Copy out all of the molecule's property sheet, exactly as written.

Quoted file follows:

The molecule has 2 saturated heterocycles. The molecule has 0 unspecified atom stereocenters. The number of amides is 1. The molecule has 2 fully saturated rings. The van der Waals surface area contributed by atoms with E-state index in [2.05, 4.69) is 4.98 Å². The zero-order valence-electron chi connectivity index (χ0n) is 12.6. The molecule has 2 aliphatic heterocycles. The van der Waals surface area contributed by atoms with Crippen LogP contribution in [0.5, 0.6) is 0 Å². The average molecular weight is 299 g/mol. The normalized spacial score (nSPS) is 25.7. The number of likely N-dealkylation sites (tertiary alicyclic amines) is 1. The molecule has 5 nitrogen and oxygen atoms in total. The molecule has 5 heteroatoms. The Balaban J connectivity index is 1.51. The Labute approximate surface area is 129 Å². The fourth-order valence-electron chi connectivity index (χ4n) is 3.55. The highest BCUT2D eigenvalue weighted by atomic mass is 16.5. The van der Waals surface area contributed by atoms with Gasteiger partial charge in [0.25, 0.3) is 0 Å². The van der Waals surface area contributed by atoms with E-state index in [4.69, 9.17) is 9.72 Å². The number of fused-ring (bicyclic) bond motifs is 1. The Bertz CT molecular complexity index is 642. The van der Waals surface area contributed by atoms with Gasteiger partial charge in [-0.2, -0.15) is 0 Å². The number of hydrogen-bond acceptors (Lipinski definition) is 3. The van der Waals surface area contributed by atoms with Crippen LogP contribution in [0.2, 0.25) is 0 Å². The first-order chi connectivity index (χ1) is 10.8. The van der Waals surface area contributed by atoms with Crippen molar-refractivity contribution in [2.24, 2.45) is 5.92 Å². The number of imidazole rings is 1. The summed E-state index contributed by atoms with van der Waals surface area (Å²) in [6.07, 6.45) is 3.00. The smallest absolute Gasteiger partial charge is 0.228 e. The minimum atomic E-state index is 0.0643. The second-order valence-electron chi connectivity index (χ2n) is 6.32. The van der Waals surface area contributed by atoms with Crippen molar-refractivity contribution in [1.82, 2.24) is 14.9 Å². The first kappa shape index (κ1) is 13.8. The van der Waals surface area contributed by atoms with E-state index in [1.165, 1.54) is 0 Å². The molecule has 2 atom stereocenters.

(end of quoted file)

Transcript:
The molecule has 2 saturated heterocycles. The molecule has 0 unspecified atom stereocenters. The number of amides is 1. The molecule has 2 fully saturated rings. The van der Waals surface area contributed by atoms with E-state index in [2.05, 4.69) is 4.98 Å². The zero-order valence-electron chi connectivity index (χ0n) is 12.6. The molecule has 2 aliphatic heterocycles. The van der Waals surface area contributed by atoms with Crippen LogP contribution in [0.5, 0.6) is 0 Å². The average molecular weight is 299 g/mol. The normalized spacial score (nSPS) is 25.7. The number of likely N-dealkylation sites (tertiary alicyclic amines) is 1. The molecule has 5 nitrogen and oxygen atoms in total. The molecule has 5 heteroatoms. The Balaban J connectivity index is 1.51. The Labute approximate surface area is 129 Å². The fourth-order valence-electron chi connectivity index (χ4n) is 3.55. The highest BCUT2D eigenvalue weighted by atomic mass is 16.5. The van der Waals surface area contributed by atoms with Gasteiger partial charge in [0.25, 0.3) is 0 Å². The van der Waals surface area contributed by atoms with E-state index in [4.69, 9.17) is 9.72 Å². The number of fused-ring (bicyclic) bond motifs is 1. The Bertz CT molecular complexity index is 642. The van der Waals surface area contributed by atoms with Gasteiger partial charge in [-0.2, -0.15) is 0 Å². The number of hydrogen-bond acceptors (Lipinski definition) is 3. The van der Waals surface area contributed by atoms with Crippen LogP contribution in [0.2, 0.25) is 0 Å². The first-order chi connectivity index (χ1) is 10.8. The van der Waals surface area contributed by atoms with Crippen molar-refractivity contribution in [2.24, 2.45) is 5.92 Å². The number of imidazole rings is 1. The summed E-state index contributed by atoms with van der Waals surface area (Å²) in [6.07, 6.45) is 3.00. The smallest absolute Gasteiger partial charge is 0.228 e. The minimum atomic E-state index is 0.0643. The second-order valence-electron chi connectivity index (χ2n) is 6.32. The van der Waals surface area contributed by atoms with Crippen molar-refractivity contribution in [1.82, 2.24) is 14.9 Å². The first kappa shape index (κ1) is 13.8. The van der Waals surface area contributed by atoms with E-state index in [1.165, 1.54) is 0 Å². The molecule has 2 atom stereocenters.